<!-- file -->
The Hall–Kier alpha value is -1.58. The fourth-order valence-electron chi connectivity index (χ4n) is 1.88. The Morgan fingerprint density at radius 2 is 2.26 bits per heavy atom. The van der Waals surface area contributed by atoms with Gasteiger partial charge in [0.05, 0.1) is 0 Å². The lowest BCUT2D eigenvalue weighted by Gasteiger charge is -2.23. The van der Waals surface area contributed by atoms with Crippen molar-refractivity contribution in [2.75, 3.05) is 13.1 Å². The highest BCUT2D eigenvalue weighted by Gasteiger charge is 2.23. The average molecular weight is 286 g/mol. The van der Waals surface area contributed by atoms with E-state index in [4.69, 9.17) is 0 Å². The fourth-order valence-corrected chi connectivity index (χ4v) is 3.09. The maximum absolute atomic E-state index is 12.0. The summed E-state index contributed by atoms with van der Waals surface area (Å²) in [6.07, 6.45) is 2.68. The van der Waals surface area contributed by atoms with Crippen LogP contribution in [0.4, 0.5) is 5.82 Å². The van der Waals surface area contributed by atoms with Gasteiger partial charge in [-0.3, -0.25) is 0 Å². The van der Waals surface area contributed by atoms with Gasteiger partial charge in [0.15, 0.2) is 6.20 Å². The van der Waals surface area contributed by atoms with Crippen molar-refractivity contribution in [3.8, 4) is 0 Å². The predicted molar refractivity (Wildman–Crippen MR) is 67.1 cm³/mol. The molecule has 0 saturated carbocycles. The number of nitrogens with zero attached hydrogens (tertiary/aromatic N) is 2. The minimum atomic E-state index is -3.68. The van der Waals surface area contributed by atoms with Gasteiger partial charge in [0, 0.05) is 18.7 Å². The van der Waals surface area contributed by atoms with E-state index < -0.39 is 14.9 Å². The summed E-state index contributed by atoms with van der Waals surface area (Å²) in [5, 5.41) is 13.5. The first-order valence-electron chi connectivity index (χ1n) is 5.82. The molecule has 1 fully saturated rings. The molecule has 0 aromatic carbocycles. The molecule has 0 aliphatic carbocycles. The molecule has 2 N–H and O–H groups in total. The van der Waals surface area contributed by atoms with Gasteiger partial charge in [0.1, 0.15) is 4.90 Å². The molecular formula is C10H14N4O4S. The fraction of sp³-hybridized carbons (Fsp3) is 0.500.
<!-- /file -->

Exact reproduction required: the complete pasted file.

The Hall–Kier alpha value is -1.58. The fourth-order valence-electron chi connectivity index (χ4n) is 1.88. The Morgan fingerprint density at radius 2 is 2.26 bits per heavy atom. The van der Waals surface area contributed by atoms with Gasteiger partial charge in [0.05, 0.1) is 0 Å². The lowest BCUT2D eigenvalue weighted by Gasteiger charge is -2.23. The van der Waals surface area contributed by atoms with Crippen molar-refractivity contribution in [2.75, 3.05) is 13.1 Å². The highest BCUT2D eigenvalue weighted by Gasteiger charge is 2.23. The average molecular weight is 286 g/mol. The van der Waals surface area contributed by atoms with E-state index in [4.69, 9.17) is 0 Å². The fourth-order valence-corrected chi connectivity index (χ4v) is 3.09. The maximum absolute atomic E-state index is 12.0. The summed E-state index contributed by atoms with van der Waals surface area (Å²) in [6.07, 6.45) is 2.68. The van der Waals surface area contributed by atoms with Crippen LogP contribution in [0.4, 0.5) is 5.82 Å². The van der Waals surface area contributed by atoms with Gasteiger partial charge in [-0.3, -0.25) is 0 Å². The van der Waals surface area contributed by atoms with Gasteiger partial charge in [0.15, 0.2) is 6.20 Å². The van der Waals surface area contributed by atoms with Crippen molar-refractivity contribution in [3.8, 4) is 0 Å². The predicted molar refractivity (Wildman–Crippen MR) is 67.1 cm³/mol. The molecule has 0 saturated carbocycles. The number of nitrogens with zero attached hydrogens (tertiary/aromatic N) is 2. The minimum atomic E-state index is -3.68. The van der Waals surface area contributed by atoms with Gasteiger partial charge in [0, 0.05) is 18.7 Å². The van der Waals surface area contributed by atoms with E-state index < -0.39 is 14.9 Å². The summed E-state index contributed by atoms with van der Waals surface area (Å²) in [5, 5.41) is 13.5. The first-order valence-electron chi connectivity index (χ1n) is 5.82. The molecule has 1 fully saturated rings. The molecule has 0 aromatic carbocycles. The molecule has 0 aliphatic carbocycles. The molecule has 2 N–H and O–H groups in total. The van der Waals surface area contributed by atoms with Gasteiger partial charge in [0.1, 0.15) is 4.90 Å². The molecular formula is C10H14N4O4S. The fraction of sp³-hybridized carbons (Fsp3) is 0.500.